| Boston Properties is a real estate investment trust that develops, owns and manages office properties. Co.'s properties are concentrated in six markets: Boston, Los Angeles, New York, San Francisco, Seattle and Washington, DC. Co. is a real estate company, with in-house capabilities and resources in acquisitions, development, financing, capital markets, construction management, property management, marketing, leasing, accounting, risk management, tax and legal services. Co. manages Boston Properties Limited Partnership, which is the entity through which Co. conducts substantially all of its business and owns, either directly or through subsidiaries, substantially all of its assets. |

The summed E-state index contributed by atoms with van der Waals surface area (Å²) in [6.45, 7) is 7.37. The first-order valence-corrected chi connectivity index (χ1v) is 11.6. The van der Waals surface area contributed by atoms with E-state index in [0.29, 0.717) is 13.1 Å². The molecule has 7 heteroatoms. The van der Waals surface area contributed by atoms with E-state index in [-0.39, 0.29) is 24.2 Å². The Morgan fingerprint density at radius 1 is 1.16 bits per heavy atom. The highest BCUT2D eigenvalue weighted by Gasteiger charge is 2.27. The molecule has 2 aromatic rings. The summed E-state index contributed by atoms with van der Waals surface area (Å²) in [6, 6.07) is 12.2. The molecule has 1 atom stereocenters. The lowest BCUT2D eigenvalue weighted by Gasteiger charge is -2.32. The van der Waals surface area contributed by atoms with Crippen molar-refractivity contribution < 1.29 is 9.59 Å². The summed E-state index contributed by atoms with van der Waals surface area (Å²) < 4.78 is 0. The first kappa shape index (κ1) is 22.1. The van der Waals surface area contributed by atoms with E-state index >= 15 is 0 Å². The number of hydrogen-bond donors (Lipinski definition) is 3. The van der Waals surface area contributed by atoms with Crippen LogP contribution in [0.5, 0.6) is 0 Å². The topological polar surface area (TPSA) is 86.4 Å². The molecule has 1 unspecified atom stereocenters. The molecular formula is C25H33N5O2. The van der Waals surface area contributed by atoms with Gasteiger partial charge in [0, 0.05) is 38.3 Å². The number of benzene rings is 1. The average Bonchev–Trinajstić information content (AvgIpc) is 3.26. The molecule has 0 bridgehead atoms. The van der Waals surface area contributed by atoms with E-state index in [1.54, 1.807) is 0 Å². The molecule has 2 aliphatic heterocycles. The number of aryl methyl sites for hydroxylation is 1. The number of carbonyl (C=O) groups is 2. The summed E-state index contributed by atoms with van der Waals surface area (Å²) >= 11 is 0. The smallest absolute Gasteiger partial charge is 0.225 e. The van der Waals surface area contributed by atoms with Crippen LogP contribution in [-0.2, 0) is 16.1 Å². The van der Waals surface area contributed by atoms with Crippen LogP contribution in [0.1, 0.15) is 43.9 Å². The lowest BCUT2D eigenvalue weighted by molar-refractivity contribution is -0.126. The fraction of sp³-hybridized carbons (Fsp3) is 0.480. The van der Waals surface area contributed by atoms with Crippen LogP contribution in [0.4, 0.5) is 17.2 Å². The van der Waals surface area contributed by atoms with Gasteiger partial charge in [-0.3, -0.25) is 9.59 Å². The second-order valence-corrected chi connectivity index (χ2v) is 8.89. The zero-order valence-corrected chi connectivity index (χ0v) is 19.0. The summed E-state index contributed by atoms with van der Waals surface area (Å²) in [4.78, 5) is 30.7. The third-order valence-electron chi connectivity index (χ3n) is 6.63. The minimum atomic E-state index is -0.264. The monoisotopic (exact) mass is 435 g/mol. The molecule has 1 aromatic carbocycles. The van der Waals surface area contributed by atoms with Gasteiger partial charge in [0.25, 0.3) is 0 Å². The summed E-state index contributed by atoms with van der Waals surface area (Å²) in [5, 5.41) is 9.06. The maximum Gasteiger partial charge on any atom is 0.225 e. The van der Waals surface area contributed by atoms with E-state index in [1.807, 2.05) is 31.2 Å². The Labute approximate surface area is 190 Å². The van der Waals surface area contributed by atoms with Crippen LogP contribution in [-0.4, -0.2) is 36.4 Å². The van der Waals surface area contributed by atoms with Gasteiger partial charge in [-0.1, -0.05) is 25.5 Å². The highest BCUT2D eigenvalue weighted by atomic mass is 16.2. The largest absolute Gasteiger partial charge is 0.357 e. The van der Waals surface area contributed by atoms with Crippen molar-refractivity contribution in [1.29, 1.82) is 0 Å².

When researching a stock like Boston Properties, many investors are the most familiar with Fundamental Analysis — looking at a company's balance sheet, earnings, revenues, and what's happening in that company's underlying business. Investors who use Fundamental Analysis to identify good stocks to buy or sell can also benefit from BXP Technical Analysis to help find a good entry or exit point. Technical Analysis is blind to the fundamentals and looks only at the trading data for BXP stock — the real life supply and demand for the stock over time — and examines that data in different ways. One of those ways is to calculate a Simpe Moving Average ("SMA") by looking back a certain number of days. One of the most popular "longer look-backs" is the BXP 200 day moving average ("BXP 200 DMA"), while one of the most popular "shorter look-backs" is the BXP 50 day moving average ("BXP 50 DMA"). A chart showing both of these popular moving averages is shown on this page for Boston Properties. Comparing two moving averages against each other can be a useful visualization tool: by calculating the difference between the BXP 200 DMA and the BXP 50 DMA, we get a moving average convergence divergence indicator ("BXP MACD"). The BXP MACD chart, in conjunction with the chart of the moving averages, basically helps in visualizing how the moving averages are showing convergence (moving closer together), or divergence (moving farther apart).